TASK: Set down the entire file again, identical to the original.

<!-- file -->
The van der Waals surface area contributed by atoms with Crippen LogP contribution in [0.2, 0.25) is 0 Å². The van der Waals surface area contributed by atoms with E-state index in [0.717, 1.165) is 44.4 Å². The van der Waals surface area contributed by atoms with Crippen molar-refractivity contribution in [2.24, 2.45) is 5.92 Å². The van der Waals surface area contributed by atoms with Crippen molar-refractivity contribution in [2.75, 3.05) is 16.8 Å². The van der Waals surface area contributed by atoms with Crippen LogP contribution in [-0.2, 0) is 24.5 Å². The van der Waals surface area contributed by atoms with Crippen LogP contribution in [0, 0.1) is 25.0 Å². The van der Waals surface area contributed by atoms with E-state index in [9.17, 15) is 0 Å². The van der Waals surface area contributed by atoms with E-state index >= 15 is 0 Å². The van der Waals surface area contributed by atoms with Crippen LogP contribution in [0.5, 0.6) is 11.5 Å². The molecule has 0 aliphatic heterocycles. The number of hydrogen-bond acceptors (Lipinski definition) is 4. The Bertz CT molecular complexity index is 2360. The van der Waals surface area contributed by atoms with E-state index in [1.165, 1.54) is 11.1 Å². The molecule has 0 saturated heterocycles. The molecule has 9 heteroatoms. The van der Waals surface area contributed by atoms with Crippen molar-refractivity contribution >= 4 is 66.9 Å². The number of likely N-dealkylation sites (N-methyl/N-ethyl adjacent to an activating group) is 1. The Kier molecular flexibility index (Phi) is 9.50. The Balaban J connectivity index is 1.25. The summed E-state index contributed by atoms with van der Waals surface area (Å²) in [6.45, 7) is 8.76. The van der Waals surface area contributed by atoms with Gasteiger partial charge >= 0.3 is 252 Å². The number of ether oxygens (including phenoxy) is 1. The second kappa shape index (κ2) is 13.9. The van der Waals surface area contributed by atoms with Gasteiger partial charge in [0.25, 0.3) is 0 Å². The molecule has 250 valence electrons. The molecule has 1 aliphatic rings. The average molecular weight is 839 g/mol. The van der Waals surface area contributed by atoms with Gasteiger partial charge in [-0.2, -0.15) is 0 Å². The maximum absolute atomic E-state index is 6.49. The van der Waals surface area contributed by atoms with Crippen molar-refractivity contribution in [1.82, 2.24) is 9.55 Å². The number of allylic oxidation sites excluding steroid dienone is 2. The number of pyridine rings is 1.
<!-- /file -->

The van der Waals surface area contributed by atoms with Crippen LogP contribution in [0.2, 0.25) is 0 Å². The van der Waals surface area contributed by atoms with E-state index in [0.717, 1.165) is 44.4 Å². The van der Waals surface area contributed by atoms with Crippen molar-refractivity contribution in [2.24, 2.45) is 5.92 Å². The van der Waals surface area contributed by atoms with Crippen molar-refractivity contribution in [2.75, 3.05) is 16.8 Å². The van der Waals surface area contributed by atoms with Crippen LogP contribution in [-0.2, 0) is 24.5 Å². The van der Waals surface area contributed by atoms with Crippen LogP contribution in [0, 0.1) is 25.0 Å². The van der Waals surface area contributed by atoms with E-state index in [9.17, 15) is 0 Å². The van der Waals surface area contributed by atoms with E-state index >= 15 is 0 Å². The van der Waals surface area contributed by atoms with Crippen LogP contribution in [0.5, 0.6) is 11.5 Å². The molecule has 0 aliphatic heterocycles. The number of hydrogen-bond acceptors (Lipinski definition) is 4. The Bertz CT molecular complexity index is 2360. The van der Waals surface area contributed by atoms with E-state index in [1.165, 1.54) is 11.1 Å². The molecule has 0 saturated heterocycles. The molecule has 9 heteroatoms. The van der Waals surface area contributed by atoms with Crippen molar-refractivity contribution >= 4 is 66.9 Å². The number of likely N-dealkylation sites (N-methyl/N-ethyl adjacent to an activating group) is 1. The Kier molecular flexibility index (Phi) is 9.50. The Balaban J connectivity index is 1.25. The summed E-state index contributed by atoms with van der Waals surface area (Å²) in [6.45, 7) is 8.76. The van der Waals surface area contributed by atoms with Gasteiger partial charge >= 0.3 is 252 Å². The number of ether oxygens (including phenoxy) is 1. The second kappa shape index (κ2) is 13.9. The van der Waals surface area contributed by atoms with Gasteiger partial charge in [0.25, 0.3) is 0 Å². The molecule has 250 valence electrons. The molecule has 1 aliphatic rings. The average molecular weight is 839 g/mol. The van der Waals surface area contributed by atoms with Gasteiger partial charge in [-0.2, -0.15) is 0 Å². The maximum absolute atomic E-state index is 6.49. The van der Waals surface area contributed by atoms with Crippen molar-refractivity contribution in [1.82, 2.24) is 9.55 Å². The number of allylic oxidation sites excluding steroid dienone is 2. The number of pyridine rings is 1.